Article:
COURTRIGHT RESERVOIR FAILURE OR NOT?
One certainly hopes on each photo outing to capture fantastic images. But what if the best “laid plans” are thwarted by mother nature. So is todays tale. Even before last month’s outing to Wishon Reservoir I have been studying a plan for viewing the milky way from Couright Reservoir – just upstream. This past weekend provided an ideal opportunity to catch the stars over the lake in a very dark sky early in the evening and anticipating the moonrise by early morning. Once again using PhotoPills to explore possible locations for the night outing I identified a location near the top of a granite dome overlooking the lake.
The nearby campground remained closed due to the COVID-19 pandemic – social distancing directives. This meant there was no one around. The Top of the dome was a short hike (though steep) but offered a magnificent view of the lake to the south and east – prime for the Milky Ways anticipated location. As the departure date neared the weather conditions raised doubt about the success of outing. What has been an unusual early summer has resulted in fluctuating conditions leading to clouds in the High Sierra. The forecast during the week changed several times leading me to seek weather information from a number of sources. One that I discovered which I will be consulting often in the future is www.Cleardarksky.com this site is designed to help astronomers predict the night sky and offers a 24-48 hour advance hour by hour prediction of the cloud cover in a particular location.
We took the two hour drive up to the lake and the half hour hike up to the planned location and the view was indeed spectacular. The clouds in the sky were fantastic and at first, I was hopeful for a magnificent sunset. We set up camp, built a fire and were going to wait for the could cover to clear. The sky was to be cloudy until 1 am then clear – here is where the “BEST LAID PLANS” fell apart. Well … the clouds increased in density as the sun set. The precipitation began to fall, given our altitude of over 8500 feet it was not rain – but sleet and hail. Not too heavy mid you but certainly enough to abort the mission.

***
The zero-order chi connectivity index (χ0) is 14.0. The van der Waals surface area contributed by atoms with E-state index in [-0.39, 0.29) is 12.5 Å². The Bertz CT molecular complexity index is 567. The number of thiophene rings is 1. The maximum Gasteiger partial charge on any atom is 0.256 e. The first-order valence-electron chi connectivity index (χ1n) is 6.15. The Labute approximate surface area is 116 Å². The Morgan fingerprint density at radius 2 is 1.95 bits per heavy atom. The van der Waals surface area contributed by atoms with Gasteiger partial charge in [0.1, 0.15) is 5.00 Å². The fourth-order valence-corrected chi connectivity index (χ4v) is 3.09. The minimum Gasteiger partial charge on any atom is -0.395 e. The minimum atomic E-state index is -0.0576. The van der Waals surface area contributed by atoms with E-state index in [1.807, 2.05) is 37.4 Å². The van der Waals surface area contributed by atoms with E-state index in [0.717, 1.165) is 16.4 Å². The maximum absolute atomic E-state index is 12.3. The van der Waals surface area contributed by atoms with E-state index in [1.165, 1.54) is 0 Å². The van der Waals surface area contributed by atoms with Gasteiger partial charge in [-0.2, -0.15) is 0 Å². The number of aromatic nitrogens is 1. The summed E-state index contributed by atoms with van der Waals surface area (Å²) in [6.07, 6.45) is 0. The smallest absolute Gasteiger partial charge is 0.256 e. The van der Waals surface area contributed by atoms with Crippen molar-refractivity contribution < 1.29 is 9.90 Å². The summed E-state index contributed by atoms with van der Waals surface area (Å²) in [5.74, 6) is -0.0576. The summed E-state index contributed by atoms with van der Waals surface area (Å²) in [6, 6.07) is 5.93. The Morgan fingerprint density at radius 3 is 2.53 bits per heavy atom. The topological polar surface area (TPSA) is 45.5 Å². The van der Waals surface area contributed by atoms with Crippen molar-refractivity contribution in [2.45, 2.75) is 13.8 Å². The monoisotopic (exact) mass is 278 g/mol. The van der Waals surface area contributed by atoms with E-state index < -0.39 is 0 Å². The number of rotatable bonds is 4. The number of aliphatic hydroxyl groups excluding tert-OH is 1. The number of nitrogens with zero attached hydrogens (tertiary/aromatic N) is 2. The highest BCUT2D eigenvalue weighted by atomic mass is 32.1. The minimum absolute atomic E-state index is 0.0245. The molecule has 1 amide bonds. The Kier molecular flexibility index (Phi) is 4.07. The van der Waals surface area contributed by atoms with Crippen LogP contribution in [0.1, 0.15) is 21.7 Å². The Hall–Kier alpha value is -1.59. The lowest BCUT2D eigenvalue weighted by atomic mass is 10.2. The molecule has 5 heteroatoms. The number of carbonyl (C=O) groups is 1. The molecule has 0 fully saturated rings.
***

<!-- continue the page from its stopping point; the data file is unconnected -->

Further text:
Was the trip a Success or failure? This is an easy question to answer – it was arousing success! While I did not get to photograph the starts last night if did explore and area I had never visited before (but will go back to), I made an short video you can watch below and had great conversation with my fellow adventures on the trip up and back.
Happy Trails – The Photo Alchemist
Check out previous posts:
Southern Utah is a Photographers Dream Location A road trip to southern Utah should be on every landscape photographer’s wish list. With six national parks, five national monuments, and other national recreation areas and historic sites the natural landscape offers...
In June the Milky Way appears arching over Half Dome seen from North dome in Yosemite National Park
Arizona Landscapes Page Arizona is a wonderful gateway to some of the most beautiful desert landscapes if have seen. Lake Powel, the Colorado River carve through the sandstone plateau creating the scenery with rich texture and colors. Horseshoe Bend, Antelope Slot...
Fowler Sunrise "Don't leave home without it". Good advise when your daily commute takes you by a beautiful scene on a daily basis. These images were taken from the same locations at different days - even different years. The undeveloped land is in the shadow of the...
Sierra Night Sky Star Photography has become a natural extension of landscape photography. A few years ago I wanted to expand my skill in the area of night and start photography but had several failed attempts, due to weather and fires. I conintued to study...
Torona Pinnacles by Starlight